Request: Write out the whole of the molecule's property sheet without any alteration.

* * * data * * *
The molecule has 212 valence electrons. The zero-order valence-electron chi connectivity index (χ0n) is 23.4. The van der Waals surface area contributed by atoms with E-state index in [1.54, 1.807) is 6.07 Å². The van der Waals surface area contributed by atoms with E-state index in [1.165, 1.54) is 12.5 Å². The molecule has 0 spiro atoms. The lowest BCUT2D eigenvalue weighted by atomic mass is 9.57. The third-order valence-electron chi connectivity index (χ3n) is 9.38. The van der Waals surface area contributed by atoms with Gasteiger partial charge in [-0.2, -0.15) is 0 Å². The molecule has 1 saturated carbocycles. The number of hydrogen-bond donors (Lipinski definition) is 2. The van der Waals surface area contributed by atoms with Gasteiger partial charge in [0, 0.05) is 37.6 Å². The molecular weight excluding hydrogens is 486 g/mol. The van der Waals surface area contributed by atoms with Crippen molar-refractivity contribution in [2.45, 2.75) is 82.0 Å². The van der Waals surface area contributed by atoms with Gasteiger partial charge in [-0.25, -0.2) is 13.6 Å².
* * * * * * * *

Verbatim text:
The molecule has 212 valence electrons. The zero-order valence-electron chi connectivity index (χ0n) is 23.4. The van der Waals surface area contributed by atoms with E-state index in [1.54, 1.807) is 6.07 Å². The van der Waals surface area contributed by atoms with E-state index in [1.165, 1.54) is 12.5 Å². The molecule has 0 spiro atoms. The lowest BCUT2D eigenvalue weighted by atomic mass is 9.57. The third-order valence-electron chi connectivity index (χ3n) is 9.38. The van der Waals surface area contributed by atoms with Gasteiger partial charge in [-0.2, -0.15) is 0 Å². The molecule has 1 saturated carbocycles. The number of hydrogen-bond donors (Lipinski definition) is 2. The van der Waals surface area contributed by atoms with Gasteiger partial charge in [0, 0.05) is 37.6 Å². The molecular weight excluding hydrogens is 486 g/mol. The van der Waals surface area contributed by atoms with Crippen molar-refractivity contribution in [2.45, 2.75) is 82.0 Å². The van der Waals surface area contributed by atoms with Gasteiger partial charge in [-0.25, -0.2) is 13.6 Å².